I already own Rosalind Laker's The Golden Tulip in hardcover, but isn't the new artwork gorgeous? Out now, in trade pb, from Three Rivers Press.
Last December, a bunch of us were discussing classic historical novels that deserve republication. Patricia Clapp's Jane-Emily was one I mentioned as a favorite. I'd reread it last year via a beat-up interlibrary loan copy - which the U of I only let me keep for five days, grr - so was glad to finally see it reissued. It's been packaged together with another of Clapp's historical novels, Witches' Children, a novel of the Salem witch trials. I was pleasantly surprised to see that B&N had it shelved with the adult fiction (I didn't check if there were other copies in the kids' section). Of course I grabbed it. If you haven't read Jane-Emily before, you're in for a treat. Here's the Amazon link. And in the comment trail for my December post, you'll find a note from Patricia Clapp's granddaughter.
The November issue of Solander (not online, but I'll update the website tonight to show the new cover and ToC) has a piece by historical novelist Susanne Dunlap on the classic historical novels being reissued by Chicago Review Press. Anya Seton's My Theodosia and Pauline Gedge's The Eagle and the Raven are the latest 2007 releases, and Seton's The Hearth and Eagle will appear next April if Amazon is to be believed. Amazon is also showing a May release date for Rosemary Sutcliff's Sword at Sunset, which several people here said they wanted to see in a new edition.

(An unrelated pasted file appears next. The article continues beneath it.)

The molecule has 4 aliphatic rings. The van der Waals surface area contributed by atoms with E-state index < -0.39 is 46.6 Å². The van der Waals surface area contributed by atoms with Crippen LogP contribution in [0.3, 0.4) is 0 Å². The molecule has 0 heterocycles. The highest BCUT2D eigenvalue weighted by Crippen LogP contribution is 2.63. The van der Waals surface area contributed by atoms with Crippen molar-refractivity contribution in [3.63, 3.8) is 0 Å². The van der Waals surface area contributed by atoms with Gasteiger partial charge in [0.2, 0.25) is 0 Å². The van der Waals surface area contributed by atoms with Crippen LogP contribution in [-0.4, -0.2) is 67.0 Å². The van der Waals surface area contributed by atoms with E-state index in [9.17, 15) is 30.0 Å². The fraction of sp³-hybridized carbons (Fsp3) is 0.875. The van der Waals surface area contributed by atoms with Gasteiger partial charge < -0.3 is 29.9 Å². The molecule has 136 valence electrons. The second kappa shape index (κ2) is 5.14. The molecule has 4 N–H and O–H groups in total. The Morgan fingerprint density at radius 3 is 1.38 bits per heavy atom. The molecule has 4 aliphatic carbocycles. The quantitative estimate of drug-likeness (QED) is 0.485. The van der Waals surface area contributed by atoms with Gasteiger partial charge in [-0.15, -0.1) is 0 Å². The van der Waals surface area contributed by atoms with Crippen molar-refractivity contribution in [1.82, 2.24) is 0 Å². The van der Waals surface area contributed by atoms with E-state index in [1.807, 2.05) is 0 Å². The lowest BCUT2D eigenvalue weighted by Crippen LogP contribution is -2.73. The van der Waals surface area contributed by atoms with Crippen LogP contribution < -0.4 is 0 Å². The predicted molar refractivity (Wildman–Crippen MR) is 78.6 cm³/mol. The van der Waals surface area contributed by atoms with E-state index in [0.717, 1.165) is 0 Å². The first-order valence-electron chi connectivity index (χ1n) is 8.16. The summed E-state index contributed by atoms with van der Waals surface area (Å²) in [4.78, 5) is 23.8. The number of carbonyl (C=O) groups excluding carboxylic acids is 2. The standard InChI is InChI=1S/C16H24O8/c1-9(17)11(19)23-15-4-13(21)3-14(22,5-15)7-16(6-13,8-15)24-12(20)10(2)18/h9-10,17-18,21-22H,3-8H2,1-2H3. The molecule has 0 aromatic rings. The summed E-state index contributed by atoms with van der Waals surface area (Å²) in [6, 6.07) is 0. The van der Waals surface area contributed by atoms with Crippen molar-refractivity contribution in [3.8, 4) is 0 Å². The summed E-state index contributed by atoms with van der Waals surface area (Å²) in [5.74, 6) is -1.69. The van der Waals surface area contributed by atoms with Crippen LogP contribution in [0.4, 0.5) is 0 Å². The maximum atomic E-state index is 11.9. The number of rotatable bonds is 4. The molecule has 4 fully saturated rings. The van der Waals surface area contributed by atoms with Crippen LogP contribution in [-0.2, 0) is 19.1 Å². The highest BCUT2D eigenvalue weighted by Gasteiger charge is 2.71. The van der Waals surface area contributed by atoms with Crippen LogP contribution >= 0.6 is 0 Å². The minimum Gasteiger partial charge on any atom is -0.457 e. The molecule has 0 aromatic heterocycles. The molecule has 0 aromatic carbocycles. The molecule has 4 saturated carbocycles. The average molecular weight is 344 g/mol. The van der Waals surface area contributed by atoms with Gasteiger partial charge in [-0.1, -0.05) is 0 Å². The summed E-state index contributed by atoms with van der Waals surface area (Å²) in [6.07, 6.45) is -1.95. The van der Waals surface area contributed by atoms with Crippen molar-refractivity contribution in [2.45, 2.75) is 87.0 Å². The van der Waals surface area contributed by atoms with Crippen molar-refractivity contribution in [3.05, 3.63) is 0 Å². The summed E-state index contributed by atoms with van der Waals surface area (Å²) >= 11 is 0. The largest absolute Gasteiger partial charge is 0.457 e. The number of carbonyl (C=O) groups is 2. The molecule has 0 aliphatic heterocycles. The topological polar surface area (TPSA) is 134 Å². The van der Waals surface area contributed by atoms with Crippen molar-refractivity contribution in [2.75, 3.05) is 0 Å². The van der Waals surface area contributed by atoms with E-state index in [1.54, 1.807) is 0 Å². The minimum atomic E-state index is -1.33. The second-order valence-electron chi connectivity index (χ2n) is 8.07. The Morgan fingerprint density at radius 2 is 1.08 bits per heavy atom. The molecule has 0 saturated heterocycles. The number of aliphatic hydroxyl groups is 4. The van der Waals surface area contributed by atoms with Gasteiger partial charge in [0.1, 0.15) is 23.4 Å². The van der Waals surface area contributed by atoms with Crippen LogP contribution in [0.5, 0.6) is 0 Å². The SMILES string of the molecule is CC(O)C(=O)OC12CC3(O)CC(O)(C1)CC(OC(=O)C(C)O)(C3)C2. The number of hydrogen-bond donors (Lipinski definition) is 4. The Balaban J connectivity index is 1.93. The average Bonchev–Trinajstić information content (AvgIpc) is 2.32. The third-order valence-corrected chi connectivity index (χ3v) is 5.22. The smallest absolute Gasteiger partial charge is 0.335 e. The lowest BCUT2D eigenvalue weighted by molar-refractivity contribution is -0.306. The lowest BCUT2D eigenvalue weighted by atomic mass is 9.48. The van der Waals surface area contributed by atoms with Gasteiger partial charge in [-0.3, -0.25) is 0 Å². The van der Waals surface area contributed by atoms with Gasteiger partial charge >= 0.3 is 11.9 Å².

Check out the links to see the attractive new covers for both. The Seton boasts another George Romney portrait of Emma Hamilton, but it's not the same one we've seen on other books.
Sourcebooks has also been reissuing some classics, most notably Georgette Heyer's An Infamous Army and other titles. Per Amazon, again, they'll be reissuing Margaret Campbell Barnes's Brief Gaudy Hour next March. (No cover image yet.) If you haven't yet gotten your Anne Boleyn fix, this classic novel is a good choice.
So, now that it's December again, what other classics do you want to see back in print? You never know, your wish may be granted eventually.